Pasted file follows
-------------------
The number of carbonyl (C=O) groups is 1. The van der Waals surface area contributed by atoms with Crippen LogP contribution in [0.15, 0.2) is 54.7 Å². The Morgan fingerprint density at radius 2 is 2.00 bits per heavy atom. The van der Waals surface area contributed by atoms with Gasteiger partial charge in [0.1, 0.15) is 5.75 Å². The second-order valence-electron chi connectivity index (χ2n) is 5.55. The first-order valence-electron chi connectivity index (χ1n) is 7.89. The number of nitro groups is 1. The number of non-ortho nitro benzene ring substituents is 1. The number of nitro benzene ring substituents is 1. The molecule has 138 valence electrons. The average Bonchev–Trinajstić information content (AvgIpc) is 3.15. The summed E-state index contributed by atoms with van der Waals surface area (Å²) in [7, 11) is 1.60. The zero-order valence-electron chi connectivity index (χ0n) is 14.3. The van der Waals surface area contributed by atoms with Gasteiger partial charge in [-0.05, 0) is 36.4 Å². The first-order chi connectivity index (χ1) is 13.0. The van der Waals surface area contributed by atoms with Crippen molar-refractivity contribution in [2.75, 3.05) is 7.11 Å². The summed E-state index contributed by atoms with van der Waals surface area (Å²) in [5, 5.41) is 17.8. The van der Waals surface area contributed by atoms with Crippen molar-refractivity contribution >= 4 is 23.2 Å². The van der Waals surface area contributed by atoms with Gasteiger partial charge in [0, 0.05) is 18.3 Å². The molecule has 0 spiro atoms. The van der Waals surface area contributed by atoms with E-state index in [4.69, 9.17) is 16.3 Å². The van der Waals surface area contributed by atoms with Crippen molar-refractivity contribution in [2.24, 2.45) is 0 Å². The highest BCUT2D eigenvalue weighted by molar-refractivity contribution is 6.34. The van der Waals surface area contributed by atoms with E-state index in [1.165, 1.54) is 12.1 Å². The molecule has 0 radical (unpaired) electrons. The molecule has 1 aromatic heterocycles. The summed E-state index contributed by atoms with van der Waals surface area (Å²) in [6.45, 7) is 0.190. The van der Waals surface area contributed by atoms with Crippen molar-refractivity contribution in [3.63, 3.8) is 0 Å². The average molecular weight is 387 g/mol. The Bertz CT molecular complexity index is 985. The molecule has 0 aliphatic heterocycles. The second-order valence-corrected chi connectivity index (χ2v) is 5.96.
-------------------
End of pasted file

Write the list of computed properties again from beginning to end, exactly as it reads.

The number of carbonyl (C=O) groups is 1. The van der Waals surface area contributed by atoms with Crippen LogP contribution in [0.15, 0.2) is 54.7 Å². The Morgan fingerprint density at radius 2 is 2.00 bits per heavy atom. The van der Waals surface area contributed by atoms with Gasteiger partial charge in [0.1, 0.15) is 5.75 Å². The second-order valence-electron chi connectivity index (χ2n) is 5.55. The first-order valence-electron chi connectivity index (χ1n) is 7.89. The number of nitro groups is 1. The number of non-ortho nitro benzene ring substituents is 1. The number of nitro benzene ring substituents is 1. The molecule has 138 valence electrons. The average Bonchev–Trinajstić information content (AvgIpc) is 3.15. The summed E-state index contributed by atoms with van der Waals surface area (Å²) in [7, 11) is 1.60. The zero-order valence-electron chi connectivity index (χ0n) is 14.3. The van der Waals surface area contributed by atoms with Gasteiger partial charge in [-0.05, 0) is 36.4 Å². The first-order chi connectivity index (χ1) is 13.0. The van der Waals surface area contributed by atoms with Crippen molar-refractivity contribution in [2.75, 3.05) is 7.11 Å². The summed E-state index contributed by atoms with van der Waals surface area (Å²) in [5, 5.41) is 17.8. The van der Waals surface area contributed by atoms with Crippen molar-refractivity contribution >= 4 is 23.2 Å². The van der Waals surface area contributed by atoms with Gasteiger partial charge in [0, 0.05) is 18.3 Å². The molecule has 0 spiro atoms. The van der Waals surface area contributed by atoms with E-state index in [4.69, 9.17) is 16.3 Å². The van der Waals surface area contributed by atoms with Crippen molar-refractivity contribution in [2.24, 2.45) is 0 Å². The highest BCUT2D eigenvalue weighted by molar-refractivity contribution is 6.34. The van der Waals surface area contributed by atoms with E-state index in [1.165, 1.54) is 12.1 Å². The molecule has 0 radical (unpaired) electrons. The molecule has 1 aromatic heterocycles. The summed E-state index contributed by atoms with van der Waals surface area (Å²) in [6.45, 7) is 0.190. The van der Waals surface area contributed by atoms with Crippen molar-refractivity contribution in [3.63, 3.8) is 0 Å². The average molecular weight is 387 g/mol. The Bertz CT molecular complexity index is 985. The molecule has 0 aliphatic heterocycles. The second-order valence-corrected chi connectivity index (χ2v) is 5.96.